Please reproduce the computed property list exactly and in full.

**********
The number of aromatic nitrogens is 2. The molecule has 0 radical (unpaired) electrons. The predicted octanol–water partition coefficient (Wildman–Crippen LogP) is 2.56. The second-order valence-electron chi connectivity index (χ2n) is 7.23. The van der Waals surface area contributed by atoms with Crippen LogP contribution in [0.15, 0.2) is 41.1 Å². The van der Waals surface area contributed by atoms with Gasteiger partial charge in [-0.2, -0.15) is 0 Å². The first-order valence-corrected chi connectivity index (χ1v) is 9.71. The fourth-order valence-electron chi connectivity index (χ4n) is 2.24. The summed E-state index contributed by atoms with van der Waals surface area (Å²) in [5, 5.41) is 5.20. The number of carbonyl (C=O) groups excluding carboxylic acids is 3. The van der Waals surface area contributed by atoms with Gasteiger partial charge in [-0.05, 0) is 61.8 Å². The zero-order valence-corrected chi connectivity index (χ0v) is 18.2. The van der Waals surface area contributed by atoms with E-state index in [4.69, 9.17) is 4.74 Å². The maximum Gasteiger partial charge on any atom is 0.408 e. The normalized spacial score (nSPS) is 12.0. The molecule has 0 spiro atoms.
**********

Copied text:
The number of aromatic nitrogens is 2. The molecule has 0 radical (unpaired) electrons. The predicted octanol–water partition coefficient (Wildman–Crippen LogP) is 2.56. The second-order valence-electron chi connectivity index (χ2n) is 7.23. The van der Waals surface area contributed by atoms with Crippen LogP contribution in [0.15, 0.2) is 41.1 Å². The van der Waals surface area contributed by atoms with Gasteiger partial charge in [-0.2, -0.15) is 0 Å². The first-order valence-corrected chi connectivity index (χ1v) is 9.71. The fourth-order valence-electron chi connectivity index (χ4n) is 2.24. The summed E-state index contributed by atoms with van der Waals surface area (Å²) in [5, 5.41) is 5.20. The number of carbonyl (C=O) groups excluding carboxylic acids is 3. The van der Waals surface area contributed by atoms with Gasteiger partial charge in [-0.05, 0) is 61.8 Å². The zero-order valence-corrected chi connectivity index (χ0v) is 18.2. The van der Waals surface area contributed by atoms with E-state index in [4.69, 9.17) is 4.74 Å². The maximum Gasteiger partial charge on any atom is 0.408 e. The normalized spacial score (nSPS) is 12.0. The molecule has 0 spiro atoms.